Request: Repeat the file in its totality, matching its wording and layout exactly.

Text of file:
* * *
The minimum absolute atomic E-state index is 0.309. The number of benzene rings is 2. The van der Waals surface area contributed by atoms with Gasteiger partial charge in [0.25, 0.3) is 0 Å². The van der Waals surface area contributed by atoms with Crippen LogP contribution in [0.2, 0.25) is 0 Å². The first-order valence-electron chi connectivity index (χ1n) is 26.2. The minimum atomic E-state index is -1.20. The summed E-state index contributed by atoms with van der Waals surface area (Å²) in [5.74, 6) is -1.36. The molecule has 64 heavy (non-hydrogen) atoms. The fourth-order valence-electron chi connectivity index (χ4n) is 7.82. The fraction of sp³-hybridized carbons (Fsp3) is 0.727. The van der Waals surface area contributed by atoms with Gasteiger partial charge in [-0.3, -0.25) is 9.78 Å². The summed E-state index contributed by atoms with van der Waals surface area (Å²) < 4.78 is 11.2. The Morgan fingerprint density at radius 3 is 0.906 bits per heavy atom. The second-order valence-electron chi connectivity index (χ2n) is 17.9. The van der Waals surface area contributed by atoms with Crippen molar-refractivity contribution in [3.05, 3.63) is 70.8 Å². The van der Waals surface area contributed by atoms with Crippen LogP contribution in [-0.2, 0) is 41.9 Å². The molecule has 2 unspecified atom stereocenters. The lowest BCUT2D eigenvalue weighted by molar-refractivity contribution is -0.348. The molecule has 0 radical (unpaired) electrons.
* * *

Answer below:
The minimum absolute atomic E-state index is 0.309. The number of benzene rings is 2. The van der Waals surface area contributed by atoms with Gasteiger partial charge in [0.25, 0.3) is 0 Å². The van der Waals surface area contributed by atoms with Crippen LogP contribution in [0.2, 0.25) is 0 Å². The first-order valence-electron chi connectivity index (χ1n) is 26.2. The minimum atomic E-state index is -1.20. The summed E-state index contributed by atoms with van der Waals surface area (Å²) in [5.74, 6) is -1.36. The molecule has 64 heavy (non-hydrogen) atoms. The fourth-order valence-electron chi connectivity index (χ4n) is 7.82. The fraction of sp³-hybridized carbons (Fsp3) is 0.727. The van der Waals surface area contributed by atoms with Gasteiger partial charge in [-0.3, -0.25) is 9.78 Å². The summed E-state index contributed by atoms with van der Waals surface area (Å²) < 4.78 is 11.2. The Morgan fingerprint density at radius 3 is 0.906 bits per heavy atom. The second-order valence-electron chi connectivity index (χ2n) is 17.9. The van der Waals surface area contributed by atoms with Crippen molar-refractivity contribution in [3.05, 3.63) is 70.8 Å². The van der Waals surface area contributed by atoms with Crippen LogP contribution in [-0.2, 0) is 41.9 Å². The molecule has 2 unspecified atom stereocenters. The lowest BCUT2D eigenvalue weighted by molar-refractivity contribution is -0.348. The molecule has 0 radical (unpaired) electrons.